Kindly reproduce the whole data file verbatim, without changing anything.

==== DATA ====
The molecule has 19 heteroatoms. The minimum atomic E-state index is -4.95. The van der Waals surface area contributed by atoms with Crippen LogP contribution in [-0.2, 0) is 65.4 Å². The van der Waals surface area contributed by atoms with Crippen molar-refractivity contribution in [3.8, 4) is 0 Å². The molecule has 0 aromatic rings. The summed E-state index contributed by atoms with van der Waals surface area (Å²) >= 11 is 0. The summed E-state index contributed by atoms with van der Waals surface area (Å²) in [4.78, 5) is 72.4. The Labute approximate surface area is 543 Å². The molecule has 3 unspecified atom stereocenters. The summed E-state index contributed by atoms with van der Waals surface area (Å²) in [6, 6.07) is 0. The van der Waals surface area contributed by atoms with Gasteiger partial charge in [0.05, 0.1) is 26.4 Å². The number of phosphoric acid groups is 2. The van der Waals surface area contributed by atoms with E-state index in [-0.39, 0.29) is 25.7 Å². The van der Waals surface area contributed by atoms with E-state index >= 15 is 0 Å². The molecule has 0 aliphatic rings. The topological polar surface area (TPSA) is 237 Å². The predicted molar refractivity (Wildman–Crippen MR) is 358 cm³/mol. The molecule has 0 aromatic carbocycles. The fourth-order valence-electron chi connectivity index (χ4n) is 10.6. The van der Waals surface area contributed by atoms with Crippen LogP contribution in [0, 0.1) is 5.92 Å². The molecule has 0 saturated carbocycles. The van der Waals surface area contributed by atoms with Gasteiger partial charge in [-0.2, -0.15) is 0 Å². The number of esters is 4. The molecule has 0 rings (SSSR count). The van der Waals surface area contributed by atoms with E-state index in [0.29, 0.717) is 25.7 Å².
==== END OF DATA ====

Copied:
The molecule has 19 heteroatoms. The minimum atomic E-state index is -4.95. The van der Waals surface area contributed by atoms with Crippen LogP contribution in [-0.2, 0) is 65.4 Å². The van der Waals surface area contributed by atoms with Crippen molar-refractivity contribution in [3.8, 4) is 0 Å². The molecule has 0 aromatic rings. The summed E-state index contributed by atoms with van der Waals surface area (Å²) >= 11 is 0. The summed E-state index contributed by atoms with van der Waals surface area (Å²) in [4.78, 5) is 72.4. The Labute approximate surface area is 543 Å². The molecule has 3 unspecified atom stereocenters. The summed E-state index contributed by atoms with van der Waals surface area (Å²) in [6, 6.07) is 0. The van der Waals surface area contributed by atoms with Gasteiger partial charge in [0.05, 0.1) is 26.4 Å². The number of phosphoric acid groups is 2. The van der Waals surface area contributed by atoms with E-state index in [-0.39, 0.29) is 25.7 Å². The van der Waals surface area contributed by atoms with E-state index >= 15 is 0 Å². The molecule has 0 aliphatic rings. The topological polar surface area (TPSA) is 237 Å². The predicted molar refractivity (Wildman–Crippen MR) is 358 cm³/mol. The molecule has 0 aromatic carbocycles. The fourth-order valence-electron chi connectivity index (χ4n) is 10.6. The van der Waals surface area contributed by atoms with Crippen LogP contribution in [0, 0.1) is 5.92 Å². The molecule has 0 saturated carbocycles. The van der Waals surface area contributed by atoms with Gasteiger partial charge in [-0.2, -0.15) is 0 Å². The number of esters is 4. The molecule has 0 rings (SSSR count). The van der Waals surface area contributed by atoms with E-state index in [0.29, 0.717) is 25.7 Å².